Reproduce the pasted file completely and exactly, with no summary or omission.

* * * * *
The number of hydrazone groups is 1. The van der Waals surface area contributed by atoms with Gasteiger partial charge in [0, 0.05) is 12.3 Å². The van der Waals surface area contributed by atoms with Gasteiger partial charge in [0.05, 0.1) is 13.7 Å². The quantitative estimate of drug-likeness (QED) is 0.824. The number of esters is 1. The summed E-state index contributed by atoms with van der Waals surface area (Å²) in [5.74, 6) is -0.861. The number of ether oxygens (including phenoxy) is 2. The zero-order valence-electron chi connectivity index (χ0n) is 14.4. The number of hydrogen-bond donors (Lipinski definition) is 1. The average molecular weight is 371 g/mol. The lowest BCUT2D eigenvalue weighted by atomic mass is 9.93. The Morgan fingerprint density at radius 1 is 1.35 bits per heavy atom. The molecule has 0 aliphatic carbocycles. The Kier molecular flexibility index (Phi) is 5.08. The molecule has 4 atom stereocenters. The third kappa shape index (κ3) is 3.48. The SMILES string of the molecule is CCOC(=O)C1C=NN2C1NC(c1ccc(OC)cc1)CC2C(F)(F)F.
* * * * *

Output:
The number of hydrazone groups is 1. The van der Waals surface area contributed by atoms with Gasteiger partial charge in [0, 0.05) is 12.3 Å². The van der Waals surface area contributed by atoms with Gasteiger partial charge in [0.05, 0.1) is 13.7 Å². The quantitative estimate of drug-likeness (QED) is 0.824. The number of esters is 1. The summed E-state index contributed by atoms with van der Waals surface area (Å²) in [5.74, 6) is -0.861. The number of ether oxygens (including phenoxy) is 2. The zero-order valence-electron chi connectivity index (χ0n) is 14.4. The number of hydrogen-bond donors (Lipinski definition) is 1. The average molecular weight is 371 g/mol. The lowest BCUT2D eigenvalue weighted by atomic mass is 9.93. The Morgan fingerprint density at radius 1 is 1.35 bits per heavy atom. The molecule has 0 aliphatic carbocycles. The Kier molecular flexibility index (Phi) is 5.08. The molecule has 4 atom stereocenters. The third kappa shape index (κ3) is 3.48. The SMILES string of the molecule is CCOC(=O)C1C=NN2C1NC(c1ccc(OC)cc1)CC2C(F)(F)F.